Tortillas de Elote Asado? Grilled Corn Tortillas? Yes, indeed! I rarely watch t.v. anymore. There was a time when the food t.v. channels were on 24/7. I happen to be watching late night, half asleep, and I saw someone adding grilled corn to their masa for tortillas. That got my attention!
I truly get enjoyment from preparing corn tortillas from scratch. And not just corn, but flour tortillas as well. It took me many years to master the flour tortillas. And although the corn seems fairly easy, there are a few easy things one can do to ensure a better tortilla.
The tester tortillas are always going to end up as a rustic quesadilla! The more rajas(poblano strips) and queso Oaxaca, the better! I often tell the story on how I grew up with quesadillas prepared strictly made with corn tortillas. It wasn’t until I moved to Texas in 1979 that I knew of quesadillas made with flour tortillas. Seems funny that I didn’t know before then since we grew up with homemade flour tortillas in our house.
Tortillas de Elote Asado(Grilled Corn Tortillas)
This grilled corn tortilla recipe is a little different from other flavored tortillas I have prepared in the past. The tasty aroma of corn is clearly present as you cook the tortillas and when you reheat them for your recipes.
- 1 1/2 ears of corn previously cooked on the comal or grilled(2 cups)
- 1 1/2 cups of water
- Salt to taste
- 2 cups of masa harina more or less
- After removing the corn kernals from the cob, transfer to the blender. Add the water and salt to taste. Pulse to blend.
Transfer corn to a bowl. Gradually add in the masa harina until dough forms. You may not need all 2 cups. I divided the dough in half. Divide masa into 20 equal masa balls and flatten slightly. Transfer to large plastic storage bag as you shape them. Let them sit for 20 minutes.
- Preheat a griddle or comal to medium heat for 5-6 minutes. Line a tortilla press with two pieces of plastic, wax paper or parchment paper.
- Press the masa balls until thin. Transfer tortilla to griddle and cook tortillas for about 30 seconds per side. Tortillas should inflate slightly or alot! Place cooked tortillas in a covered pot lined with a kitchen towel. Keep covered with a lid. The steam created will yield a soft flexible tortilla.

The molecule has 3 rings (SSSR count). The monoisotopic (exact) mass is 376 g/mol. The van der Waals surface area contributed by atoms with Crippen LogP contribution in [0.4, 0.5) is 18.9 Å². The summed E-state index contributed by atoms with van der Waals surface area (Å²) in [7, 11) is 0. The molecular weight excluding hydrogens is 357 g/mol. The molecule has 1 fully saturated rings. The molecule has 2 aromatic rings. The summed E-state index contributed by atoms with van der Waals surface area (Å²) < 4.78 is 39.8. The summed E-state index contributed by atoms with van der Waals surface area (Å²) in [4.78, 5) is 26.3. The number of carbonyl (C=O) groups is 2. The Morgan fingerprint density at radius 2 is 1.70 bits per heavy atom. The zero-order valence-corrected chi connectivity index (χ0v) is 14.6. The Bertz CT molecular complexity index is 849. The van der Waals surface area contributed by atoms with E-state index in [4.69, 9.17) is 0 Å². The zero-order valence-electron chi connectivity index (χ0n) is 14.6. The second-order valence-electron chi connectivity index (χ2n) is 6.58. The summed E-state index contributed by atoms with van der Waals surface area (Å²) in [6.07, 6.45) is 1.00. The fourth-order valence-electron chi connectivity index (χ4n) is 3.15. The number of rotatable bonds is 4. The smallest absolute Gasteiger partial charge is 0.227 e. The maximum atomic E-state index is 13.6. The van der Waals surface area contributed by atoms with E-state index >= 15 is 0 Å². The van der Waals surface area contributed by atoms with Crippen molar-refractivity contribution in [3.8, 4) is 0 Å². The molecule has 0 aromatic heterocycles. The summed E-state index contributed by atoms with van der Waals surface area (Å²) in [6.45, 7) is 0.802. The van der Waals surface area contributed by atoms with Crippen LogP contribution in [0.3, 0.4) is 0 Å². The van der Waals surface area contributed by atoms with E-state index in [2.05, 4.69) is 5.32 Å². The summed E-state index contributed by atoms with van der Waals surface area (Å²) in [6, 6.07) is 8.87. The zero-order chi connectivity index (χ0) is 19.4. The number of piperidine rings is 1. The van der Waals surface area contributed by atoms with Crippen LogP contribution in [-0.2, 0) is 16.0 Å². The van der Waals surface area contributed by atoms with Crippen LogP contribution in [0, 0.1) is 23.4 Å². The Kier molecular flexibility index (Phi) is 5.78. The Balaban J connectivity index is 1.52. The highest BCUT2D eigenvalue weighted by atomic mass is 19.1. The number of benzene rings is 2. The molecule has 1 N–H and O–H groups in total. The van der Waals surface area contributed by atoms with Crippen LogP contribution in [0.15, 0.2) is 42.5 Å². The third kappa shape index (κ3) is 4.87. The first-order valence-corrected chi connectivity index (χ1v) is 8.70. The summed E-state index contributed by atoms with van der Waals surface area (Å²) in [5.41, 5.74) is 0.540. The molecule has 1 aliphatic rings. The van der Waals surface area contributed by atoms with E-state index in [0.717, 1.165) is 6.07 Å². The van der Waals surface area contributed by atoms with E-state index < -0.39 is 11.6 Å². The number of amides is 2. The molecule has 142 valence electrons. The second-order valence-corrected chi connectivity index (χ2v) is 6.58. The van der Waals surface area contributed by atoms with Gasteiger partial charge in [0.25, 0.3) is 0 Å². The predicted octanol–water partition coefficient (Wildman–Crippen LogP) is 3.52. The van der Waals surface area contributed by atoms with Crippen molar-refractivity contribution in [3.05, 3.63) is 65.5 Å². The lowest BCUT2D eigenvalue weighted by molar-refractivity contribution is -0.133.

The original recipe I prepared was double the ingredients! I divided the dough in half and stored one half in my refrigerator. It stayed fresh for 4 days. I used it to prepare sopes, quesadillas and gorditas! Cool the tortillas completely before storing in a plastic storage bag. Will keep in the refrigerator for 2-3 days.
Ok, so technically not grilled, but charred. When I char my elote(corn) on the cast iron comal, I like to line it with easy release foil paper. I cook them at low heat so that they steam at the same time and cook all the way through instead of just charring or burning on the outside. Total cook time could take up to 30 minutes because it’s low and slow. Steamed corn would work as well. Many times food ingredients, such as corn and salsa ingredients are referred to asados even when cooked on a comal on the stove top.
It’s no wonder that my blender hasn’t blown up! It is one of the most used electric appliances in my kitchen. Well, not counting my electric stove, lol! I am seriously looking into purchasing a vitamix blender soon. Hopefully soon.
Since I cannot purchase fresh ground masa, I use masa harina. And this is as close as I can get to corn masa from maiz nixtamalizado. Beggars can’t be choosers, as they say.
I can just stare at this masa all day! Love the little specs of charred corn and the bright yellow corn!! Love it!
My tortilla press is large and clunky, but it works well!! I get quite an arm work out everytime I use it, lol!
A well seasoned cast iron comal works really well for both corn and flour tortillas.
I could never give up corn tortillas! If I had to eliminate one, it would be the flour tortilla, but I hope I don’t have to eliminate either. All in moderation, I say.
This is my cilantro experiment on a fresh pressed corn tortilla! It stuck pretty well! After I pressed the masa ball, I then removed the plastic and carefully placed the leaves randomly on the exposed uncooked tortilla. Cover with plastic and gently press again. Cook as usual.
I only prepared a few tortillas and reserved some of the masa to test out different recipes. Above is empanada or quesadilla. It’s filled with shredded chicken and cheese and cooked on a comal with minimal oil.
And the quesadilla below was also chicken, but I cooked it in shallow oil to fry the exterior and make it extra crispy. More details on how to prepare quesadillas